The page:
Rivermate | Guinea-Bissau flag


Comprehensive Country Overview

Explore the geography, history, and socio-economic factors shaping Guinea-Bissau

Country description

Guinea-Bissau is a small country in West Africa, bordered by Senegal to the north and Guinea to the south and east. It has a long coastline along the Atlantic Ocean. The terrain is characterized by a flat coastal plain with swamps, mangroves, and an offshore archipelago (the Bijagós Islands), and gradually rises towards low-lying hills in the east. The country has a tropical climate with a rainy season from June to October and a dry season from November to May. Temperatures are hot and humid year-round.

Natural Resources

Guinea-Bissau is endowed with fertile land, rich marine resources along the coast, and mineral deposits such as bauxite and phosphates. There are also potential offshore oil and gas reserves.

Historical Background

The region was influenced by the Mali Empire (13th-16th centuries) and the Kaabu Empire (16th-19th centuries). It became a Portuguese colony in the 15th century, known as Portuguese Guinea, and was a major hub in the transatlantic slave trade. Guinea-Bissau achieved independence in 1974 after a protracted armed struggle led by the African Party for the Independence of Guinea and Cape Verde (PAIGC). Since independence, the country has faced chronic political instability marked by coups, assassinations, and civil unrest, which continues to hamper development efforts.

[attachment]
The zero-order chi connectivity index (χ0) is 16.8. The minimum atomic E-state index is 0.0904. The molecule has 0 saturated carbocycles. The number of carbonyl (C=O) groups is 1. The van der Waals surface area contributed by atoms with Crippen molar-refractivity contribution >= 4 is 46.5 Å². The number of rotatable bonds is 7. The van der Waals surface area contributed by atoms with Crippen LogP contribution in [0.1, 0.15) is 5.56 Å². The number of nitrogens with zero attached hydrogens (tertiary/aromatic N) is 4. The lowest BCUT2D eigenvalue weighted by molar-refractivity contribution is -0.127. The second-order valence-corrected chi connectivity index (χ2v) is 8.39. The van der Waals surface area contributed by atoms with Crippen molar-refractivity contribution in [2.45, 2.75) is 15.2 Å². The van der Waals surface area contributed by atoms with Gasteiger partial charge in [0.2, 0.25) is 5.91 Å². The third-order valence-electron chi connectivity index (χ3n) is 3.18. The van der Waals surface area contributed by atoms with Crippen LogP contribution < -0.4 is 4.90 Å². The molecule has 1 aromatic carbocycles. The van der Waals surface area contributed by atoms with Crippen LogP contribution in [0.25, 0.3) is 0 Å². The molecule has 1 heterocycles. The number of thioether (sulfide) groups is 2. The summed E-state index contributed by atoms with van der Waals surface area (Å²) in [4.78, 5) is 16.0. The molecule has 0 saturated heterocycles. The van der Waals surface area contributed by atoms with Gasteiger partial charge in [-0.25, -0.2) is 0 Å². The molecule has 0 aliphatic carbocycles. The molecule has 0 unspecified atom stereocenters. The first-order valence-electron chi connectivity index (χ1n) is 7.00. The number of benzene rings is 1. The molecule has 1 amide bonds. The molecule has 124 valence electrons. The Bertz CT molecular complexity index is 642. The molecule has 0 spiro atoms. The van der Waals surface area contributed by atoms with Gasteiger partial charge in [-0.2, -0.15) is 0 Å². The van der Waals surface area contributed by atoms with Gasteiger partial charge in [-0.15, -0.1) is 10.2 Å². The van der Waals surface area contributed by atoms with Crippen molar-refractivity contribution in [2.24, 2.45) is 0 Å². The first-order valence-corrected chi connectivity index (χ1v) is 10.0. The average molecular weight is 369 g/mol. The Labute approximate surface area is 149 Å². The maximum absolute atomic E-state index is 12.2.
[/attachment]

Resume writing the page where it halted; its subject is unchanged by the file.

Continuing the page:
Socio-Economic Overview

Guinea-Bissau has a population of approximately 2 million inhabitants. The country is home to diverse ethnic groups including the Balanta, Fula, Mandinka, Manjaco, and Papel. Portuguese is the official language, but Crioulo, a Creole language, is widely spoken, along with numerous indigenous languages. Islam is the predominant religion, with Christianity and traditional African religions also practiced.

The economy of Guinea-Bissau is one of the world's poorest and is heavily reliant on agriculture and fishing. Main exports include cashew nuts, fish, and timber. The country faces challenges such as corruption, infrastructure limitations, and vulnerability to external price shocks. Guinea-Bissau ranks low on the Human Development Index. Access to basic services like healthcare and education is limited, particularly in rural regions.

Workforce description

Guinea-Bissau's workforce is predominantly young, with a median age of 19 years, providing a large pool of potential labor. A significant portion of the population engages in the labor force, although precise statistics are challenging to obtain due to the sizable informal sector. Women face disadvantages in the labor market, with lower participation rates and concentration in informal and vulnerable employment sectors. The majority of the workforce resides in rural areas, where agriculture is the dominant economic activity.

Skill Levels

Guinea-Bissau's education system suffers from chronic underfunding and limitations, leading to low literacy rates and a lack of skilled workers across many sectors. There's a significant shortage of skilled labor, hindering economic development and diversification. Technical and vocational training is essential to address skills gaps and improve employability, but opportunities remain limited.